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DESIGNED FOR THE USE OF SCHOOLS, COLLEGES, AND
A. S. BARNES & CO., 51 & 53 JOHN STREET.
ENTERED, according to Act of Congress, in the year 1855, by
A. S. BARNES & CO.,
in the Clerk's Office of the District Court of the United States for the Southern District of New York,
THIS work is upon a new plan: it aims to draw the attention of pupils to the proper estimate of their own powers, and to show them how they can best improve themselves. It is designed for schools, colleges, and general readers. Keeping in view conventional usage, nature and common sense, the author has endeavored to strip elocution, as a study, of its repulsive, artificial character, and to make it plain, easy, and attractive. Its principles are embodied and illustrated in a course of reading lessons: and to render these more impressive and pleasing, they are occasionally varied by examinations, conversations, and dialogues. And to guard against conceit and affectation, he has labored to impress upon the student that all right expression must necessarily spring from right thoughts and feelings.-He has introduced what he calls the rising and falling curves, which, it is presumed, will be esteemed a valuable improvement: but in the use of these and other notations, he has purposely avoided all didactic rules. The lessons containing selected pieces are intended for exercises both in reading and speaking; and are equally adapted for both sexes. They are interspersed with many amusing anecdotes, with a view to training the pupil to a more colloquial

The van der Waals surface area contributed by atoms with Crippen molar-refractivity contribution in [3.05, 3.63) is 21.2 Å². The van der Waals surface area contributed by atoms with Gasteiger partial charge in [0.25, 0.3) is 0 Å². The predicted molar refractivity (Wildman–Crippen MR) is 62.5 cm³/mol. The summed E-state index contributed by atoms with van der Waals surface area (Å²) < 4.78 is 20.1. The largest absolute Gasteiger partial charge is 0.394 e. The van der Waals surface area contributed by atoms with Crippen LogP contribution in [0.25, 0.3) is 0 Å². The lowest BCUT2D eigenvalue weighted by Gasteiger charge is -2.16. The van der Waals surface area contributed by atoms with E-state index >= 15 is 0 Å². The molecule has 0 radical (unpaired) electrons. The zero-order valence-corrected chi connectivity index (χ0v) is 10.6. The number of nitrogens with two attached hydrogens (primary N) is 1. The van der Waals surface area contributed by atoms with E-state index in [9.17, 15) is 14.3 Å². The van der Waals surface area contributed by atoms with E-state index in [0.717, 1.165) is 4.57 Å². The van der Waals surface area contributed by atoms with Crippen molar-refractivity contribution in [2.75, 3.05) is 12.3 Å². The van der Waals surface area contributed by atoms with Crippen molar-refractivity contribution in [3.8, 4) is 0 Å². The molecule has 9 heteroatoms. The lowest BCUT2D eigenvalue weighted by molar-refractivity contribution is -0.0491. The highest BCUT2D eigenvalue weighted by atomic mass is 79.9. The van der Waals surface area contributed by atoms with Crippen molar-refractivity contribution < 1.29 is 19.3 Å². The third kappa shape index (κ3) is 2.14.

The marks over the following vowels are designed to show the different inflections made in reading; and the others to show the slight pauses not indicated by punctuation :
Was John thére ?-No.
Neither John, nor Jámes, nor Joseph | was thère ? Ah, it was Jâmes that did it! I never thought it could be you!